When Jatavis Sanders spoke with new Georgia Tech coach Geoff Collins last week, the Norcross High assistant coach and recruiting coordinator heard a ball of energy.
“You can feel it through the phone,” Sanders said.
It was one of a number of conversations that Collins has had with high-school coaches in the state since taking the job Dec. 7. Perhaps the more memorable thing that Collins impressed upon Sanders was this – he had come from Temple to compete with Georgia for the state’s top recruits.
“‘I’ve got to take it away from Georgia,’” Sanders said Collins told him. “That’s his plan to win the state back, as far as recruiting.”
If Collins is to surpass the accomplishments of coach Paul Johnson, he’ll have to do so by first winning in the living rooms, Twitter feeds and text-message threads of the top recruits in this fertile state. Collins, who has built a reputation as an energetic recruiter, has drawn the support of state high-school coaches, who believe he can boost Tech’s recruiting. Johnson’s final batch of recruits are expected to sign Wednesday on the first day of the early signing period.
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“(Collins) does a great job recruiting the kids,” said Jermaine Smith, coach of Class AAA state champion Cedar Grove High. “I think he’ll do well. I really do.”
Coaches believe the change from Johnson’s option offense to Collins’ pro-style scheme will appeal to a higher tier of prospects. Smith, at Cedar Grove, said that some recruits weren’t receptive to Johnson’s offense and their roles in it.
“I think more kids, skill guys, are pretty excited about it,” said Sanders, the Norcross assistant coach.
John Reid, coach at state powerhouse Rome High, was careful to note that Johnson recruited and won with players who weren’t four- and five-star prospects.
But, “hopefully it’ll keep more of our top-notch players in-state because there’s so many good ones, if we keep them at Georgia Tech,” Reid said.
Reid is the coach of one such player, running back Jamious Griffin. Committed to N.C. State since May, Griffin took an official visit to Tech this past weekend and is now considering becoming a Yellow Jacket. Reid said Griffin, a four-star prospect ranked 40th in the state, will sign in the February signing period.
Sanders’ head coach at Norcross, Keith Maloof, said that Tech’s recruitment of defensive players could improve because of the negative recruiting that Tech absorbed from rival coaches.
“The biggest thing that I think is going to help Georgia Tech now is the other schools can’t come in and say, ‘Well, you’re going to get cut (blocked) your whole career on defense,’” Maloof said. “I think that’s going to help, if Tech plays their cards right. That’s going to help Tech get that pro-style defensive player that they haven’t been able to get in recent years, especially at linebacker and D-line.”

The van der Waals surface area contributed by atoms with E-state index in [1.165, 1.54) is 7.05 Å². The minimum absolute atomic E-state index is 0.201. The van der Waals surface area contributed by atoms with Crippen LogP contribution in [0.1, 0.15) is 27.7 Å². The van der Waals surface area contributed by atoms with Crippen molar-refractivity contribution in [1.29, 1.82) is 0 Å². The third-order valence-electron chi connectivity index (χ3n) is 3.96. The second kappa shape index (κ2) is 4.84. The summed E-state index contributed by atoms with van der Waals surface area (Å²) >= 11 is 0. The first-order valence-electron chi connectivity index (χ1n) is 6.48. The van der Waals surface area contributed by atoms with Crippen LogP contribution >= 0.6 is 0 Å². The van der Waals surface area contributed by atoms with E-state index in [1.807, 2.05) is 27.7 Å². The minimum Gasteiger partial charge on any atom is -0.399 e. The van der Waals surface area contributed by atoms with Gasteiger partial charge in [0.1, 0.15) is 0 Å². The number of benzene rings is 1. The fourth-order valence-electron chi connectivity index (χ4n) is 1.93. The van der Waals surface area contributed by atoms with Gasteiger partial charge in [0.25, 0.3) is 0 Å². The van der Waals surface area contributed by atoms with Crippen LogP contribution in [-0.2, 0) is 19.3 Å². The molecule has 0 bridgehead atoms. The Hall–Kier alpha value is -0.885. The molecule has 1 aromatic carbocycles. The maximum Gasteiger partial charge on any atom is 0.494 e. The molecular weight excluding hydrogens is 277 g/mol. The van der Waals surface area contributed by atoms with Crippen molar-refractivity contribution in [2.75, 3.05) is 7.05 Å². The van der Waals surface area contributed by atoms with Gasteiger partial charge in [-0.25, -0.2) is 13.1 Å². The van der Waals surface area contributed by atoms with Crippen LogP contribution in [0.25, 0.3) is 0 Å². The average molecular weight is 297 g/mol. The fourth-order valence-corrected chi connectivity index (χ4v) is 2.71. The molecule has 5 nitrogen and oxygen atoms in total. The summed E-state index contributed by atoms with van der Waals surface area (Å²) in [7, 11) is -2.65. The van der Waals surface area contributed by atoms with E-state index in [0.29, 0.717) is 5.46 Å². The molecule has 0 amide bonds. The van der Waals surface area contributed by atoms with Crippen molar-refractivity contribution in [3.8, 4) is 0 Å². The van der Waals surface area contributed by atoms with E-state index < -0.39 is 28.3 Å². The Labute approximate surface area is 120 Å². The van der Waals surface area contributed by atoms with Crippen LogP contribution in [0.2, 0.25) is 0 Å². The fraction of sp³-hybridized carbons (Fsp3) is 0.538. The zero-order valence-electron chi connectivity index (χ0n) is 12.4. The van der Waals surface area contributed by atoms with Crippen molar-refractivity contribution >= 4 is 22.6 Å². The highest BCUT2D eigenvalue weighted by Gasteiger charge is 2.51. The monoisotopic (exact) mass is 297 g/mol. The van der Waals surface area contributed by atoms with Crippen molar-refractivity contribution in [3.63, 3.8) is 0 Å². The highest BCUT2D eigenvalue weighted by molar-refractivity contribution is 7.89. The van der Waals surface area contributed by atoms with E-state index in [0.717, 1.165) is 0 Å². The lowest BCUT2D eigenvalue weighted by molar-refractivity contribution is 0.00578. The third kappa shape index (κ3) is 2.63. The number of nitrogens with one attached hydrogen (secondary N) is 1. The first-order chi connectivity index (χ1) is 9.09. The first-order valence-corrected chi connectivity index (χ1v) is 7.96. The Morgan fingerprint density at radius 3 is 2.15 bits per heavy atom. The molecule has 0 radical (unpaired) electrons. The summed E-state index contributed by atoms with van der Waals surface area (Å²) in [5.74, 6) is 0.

Coaches also noted Collins’ personality and his ability to connect with recruits.
“I think he’s going to be one of the guys that comes in and is high energy and really excited about the future of Georgia Tech,” Reid said.
Smith, at Cedar Grove, has known Collins from when he recruited his players when he was the defensive coordinator at Mississippi State and Florida. He recruited two of Smith’s players, signing one. Both responded well to Collins, Smith said.
“I think coach Collins will really do a good job,” Smith said. “He’ll find somebody to get the job done in DeKalb (County) like they really need to.”
Collins even drew the praise of Georgia coach Kirby Smart. The two worked together at Alabama in 2007 on coach Nick Saban’s first staff. Collins was director of player personnel and Smart was defensive backs coach before being promoted to defensive coordinator. Collins left after the year to take a position at Central Florida. Smart called him a “bowling ball of energy” and a “go-getter” in recruiting.
“He was very instrumental in that year (2007) at thinking outside the box from a recruiting standpoint,” Smart said this week. “He enjoys that part of it. He’s also a good football coach.”
At Tech, Collins got off to a strong start in holding together the class put together by Johnson and his staff, which had remained intact as of Tuesday afternoon. Two more high-school commitments have joined the recruiting class since his hire plus a graduate transfer.
The real test will start in the 2020 recruiting class. The grip that Georgia and Smart have on the state, particularly in comparison with Tech, is undeniable. Last year, according to the 247Sports Composite ranking, there were 12 in-state players ranked above Tech’s highest-ranked in-state prospect (quarterback James Graham). In 2017, there were 17 Bulldogs-to-be ahead of the first future Jacket (linebacker Jaquan Henderson).
Collins will also have to fend off Clemson, Alabama and the many schools that come to Atlanta and Georgia to recruit. Johnson’s position on his recruiting at Tech is that it hasn’t been much different than what previous coaches did, and that recruiting remains fairly static.
Collins will try to put that assertion to the test.
“Kirby’s pretty relentless, too,” Sanders said. “It’s going to be a tough job, but he’s up to the task, it sounds like.”